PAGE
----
Anatomy of a Tech Support Scam
Tennessee couple act quickly and avoid getting ripped off
Christina Young came home one evening in 2015 to find that her husband had purchased a tech support package to fix a problem with his computer. She felt a wave of panic when Jerry said he had given the company their checking account and bank routing numbers so it could withdraw the $439 payment. “I was cold with fear,” recalls the 73-year-old retired strategic planning consultant, who now lives in Knoxville, Tenn.
Apparently, she may have been right to worry. Earlier this month the tech support company that Jerry Young contacted, Trothsolutions Inc., was sued for deceptive practices by the Federal Trade Commission and the Alabama attorney general. The lawsuit was part of an international crackdown on questionable tech support companies called Operation Tech Trap.
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Trothsolutions is accused of deceiving consumers, through phone calls and pop-up ads, into thinking their computers were infected with a virus or malware and then charging them for unnecessary fixes. To gain people’s trust, the company made it appear that it was affiliated with familiar tech firms, according to the complaint. “After convincing consumers that their computers are in urgent need of repair, defendants offer to remotely provide needed repairs as well as a ‘software warranty & security’ service as an ‘additional benefit,’ ” the lawsuit notes. Trothsolutions charged consumers $200 to more than $1,000, totaling at least $2 million over a few years, according to the complaint.
The Youngs’ troubles began on a Friday afternoon in November. Jerry Young, a 79-year-old retired dentist, says he visited a website he thought was affiliated with Apple, and a pop-up window appeared on his screen. In his written testimony, he said:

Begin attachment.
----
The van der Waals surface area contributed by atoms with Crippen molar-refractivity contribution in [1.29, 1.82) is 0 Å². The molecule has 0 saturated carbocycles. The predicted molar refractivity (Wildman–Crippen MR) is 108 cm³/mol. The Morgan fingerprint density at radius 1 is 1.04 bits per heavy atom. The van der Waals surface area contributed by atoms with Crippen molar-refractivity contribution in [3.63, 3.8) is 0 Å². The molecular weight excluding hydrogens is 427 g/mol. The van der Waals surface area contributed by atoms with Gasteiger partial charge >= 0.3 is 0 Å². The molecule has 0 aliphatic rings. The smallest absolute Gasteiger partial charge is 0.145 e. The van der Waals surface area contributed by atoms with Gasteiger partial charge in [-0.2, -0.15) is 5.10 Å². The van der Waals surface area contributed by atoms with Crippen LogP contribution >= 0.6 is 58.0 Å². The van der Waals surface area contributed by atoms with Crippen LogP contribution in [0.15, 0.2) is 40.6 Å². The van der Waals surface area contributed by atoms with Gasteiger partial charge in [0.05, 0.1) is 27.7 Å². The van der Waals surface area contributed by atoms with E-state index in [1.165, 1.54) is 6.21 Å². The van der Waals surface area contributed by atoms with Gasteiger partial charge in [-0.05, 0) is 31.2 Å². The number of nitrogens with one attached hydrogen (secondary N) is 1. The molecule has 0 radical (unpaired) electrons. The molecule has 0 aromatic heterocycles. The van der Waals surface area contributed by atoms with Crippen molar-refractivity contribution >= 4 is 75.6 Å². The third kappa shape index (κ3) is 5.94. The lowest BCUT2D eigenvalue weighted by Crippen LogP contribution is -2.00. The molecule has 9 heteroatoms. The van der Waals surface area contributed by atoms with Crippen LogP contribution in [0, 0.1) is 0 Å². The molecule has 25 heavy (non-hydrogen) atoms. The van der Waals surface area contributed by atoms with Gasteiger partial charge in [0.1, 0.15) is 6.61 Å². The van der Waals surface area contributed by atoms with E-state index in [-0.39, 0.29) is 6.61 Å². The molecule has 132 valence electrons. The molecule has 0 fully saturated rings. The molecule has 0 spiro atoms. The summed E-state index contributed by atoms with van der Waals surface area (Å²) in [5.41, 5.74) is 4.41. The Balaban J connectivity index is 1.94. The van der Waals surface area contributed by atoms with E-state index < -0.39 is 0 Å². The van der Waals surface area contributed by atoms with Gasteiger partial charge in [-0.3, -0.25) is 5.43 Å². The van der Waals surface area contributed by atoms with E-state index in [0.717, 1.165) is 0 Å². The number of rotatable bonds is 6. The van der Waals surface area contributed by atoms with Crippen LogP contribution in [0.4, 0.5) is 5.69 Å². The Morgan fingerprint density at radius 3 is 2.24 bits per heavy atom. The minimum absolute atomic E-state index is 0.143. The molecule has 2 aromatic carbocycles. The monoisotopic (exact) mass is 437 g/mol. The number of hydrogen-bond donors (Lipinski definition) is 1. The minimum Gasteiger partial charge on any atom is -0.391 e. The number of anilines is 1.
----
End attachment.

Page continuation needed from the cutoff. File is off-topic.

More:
“I thought the popup was a message from my computer; I did not realize it was an ad. I believed there was a problem with my computer so I clicked on the popup. I went into Apple and asked for help. I believed I was dealing with Apple tech support.
“They took control of the computer and talked to me through my computer. They worked on my computer and I believed that they had fixed it. Then they went into a sales pitch for extended support services. One to three years, it was cheaper per year if you paid for three years. I agreed to pay $439.00. I previously had a positive experience with an online tech support company so I thought this was legitimate.”
In an interview this week, Jerry Young says: “This was obviously different. They wanted the check routing number. I gave it to them, like an idiot.”
Christina Young moved quickly and closed their checking account, but the story did not end there. “Within a few days of closing our bank account, Troth began making repeated harassing phone calls to collect the $439.99. At one point, they called every day,” Jerry Young stated in his testimony. A letter from a debt collection firm seeking payment soon followed.
“We are deeply embarrassed and ashamed that people would think we were doing something like this,” says Madhu Sethi, of Boca Raton, Fla., who founded Trothsolutions with his wife in 2014. Most customers were happy, he says, and the firm had a 30-day refund policy.
“Where we went wrong is outsourcing our entire support to people in India,” says Sethi. “They didn’t monitor what they were saying. They could have abused some customers or said something wrong, and then it opened the eyes of the FTC and we got caught in that.”
Sethi also says the calls to the Youngs did not come from Trothsolutions. The calls stopped about a year later, Christina Young said recently, when they moved to a retirement community in another city.
The couple filed complaints with the FTC, the Better Business Bureau and regulators in their home state. The FTC forwarded the letter to the Alabama attorney general.
Today when any computer bug arises, the Youngs seek help from a local firm or a tech-savvy friend.
Jerry Young now offers this advice to others: “Don’t click on anything you don’t know. And just be leery of any pop-up ad.”
The AARP Fraud Watch Network can help you avoid falling prey to tech support scams. Click here for more tips and advice and to sign up for our Watchdog Alerts.
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